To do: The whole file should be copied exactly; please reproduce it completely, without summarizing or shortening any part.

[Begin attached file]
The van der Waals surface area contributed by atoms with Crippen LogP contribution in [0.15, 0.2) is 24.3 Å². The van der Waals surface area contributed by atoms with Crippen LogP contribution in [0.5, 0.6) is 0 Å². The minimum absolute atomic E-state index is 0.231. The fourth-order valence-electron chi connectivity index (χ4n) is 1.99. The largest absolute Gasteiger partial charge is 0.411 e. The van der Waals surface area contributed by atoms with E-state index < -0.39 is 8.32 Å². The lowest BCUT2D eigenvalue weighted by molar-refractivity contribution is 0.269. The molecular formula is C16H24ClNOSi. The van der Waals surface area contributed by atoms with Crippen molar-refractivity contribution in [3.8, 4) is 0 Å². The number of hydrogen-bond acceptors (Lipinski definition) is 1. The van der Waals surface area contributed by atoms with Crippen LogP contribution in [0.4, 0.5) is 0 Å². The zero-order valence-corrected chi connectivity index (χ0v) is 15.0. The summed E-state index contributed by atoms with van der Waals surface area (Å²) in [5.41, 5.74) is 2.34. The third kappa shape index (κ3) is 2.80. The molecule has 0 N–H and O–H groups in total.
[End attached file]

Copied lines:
The van der Waals surface area contributed by atoms with Crippen LogP contribution in [0.15, 0.2) is 24.3 Å². The van der Waals surface area contributed by atoms with Crippen LogP contribution in [0.5, 0.6) is 0 Å². The minimum absolute atomic E-state index is 0.231. The fourth-order valence-electron chi connectivity index (χ4n) is 1.99. The largest absolute Gasteiger partial charge is 0.411 e. The van der Waals surface area contributed by atoms with E-state index < -0.39 is 8.32 Å². The lowest BCUT2D eigenvalue weighted by molar-refractivity contribution is 0.269. The molecular formula is C16H24ClNOSi. The van der Waals surface area contributed by atoms with Crippen molar-refractivity contribution in [3.8, 4) is 0 Å². The number of hydrogen-bond acceptors (Lipinski definition) is 1. The van der Waals surface area contributed by atoms with Crippen LogP contribution in [0.4, 0.5) is 0 Å². The zero-order valence-corrected chi connectivity index (χ0v) is 15.0. The summed E-state index contributed by atoms with van der Waals surface area (Å²) in [5.41, 5.74) is 2.34. The third kappa shape index (κ3) is 2.80. The molecule has 0 N–H and O–H groups in total.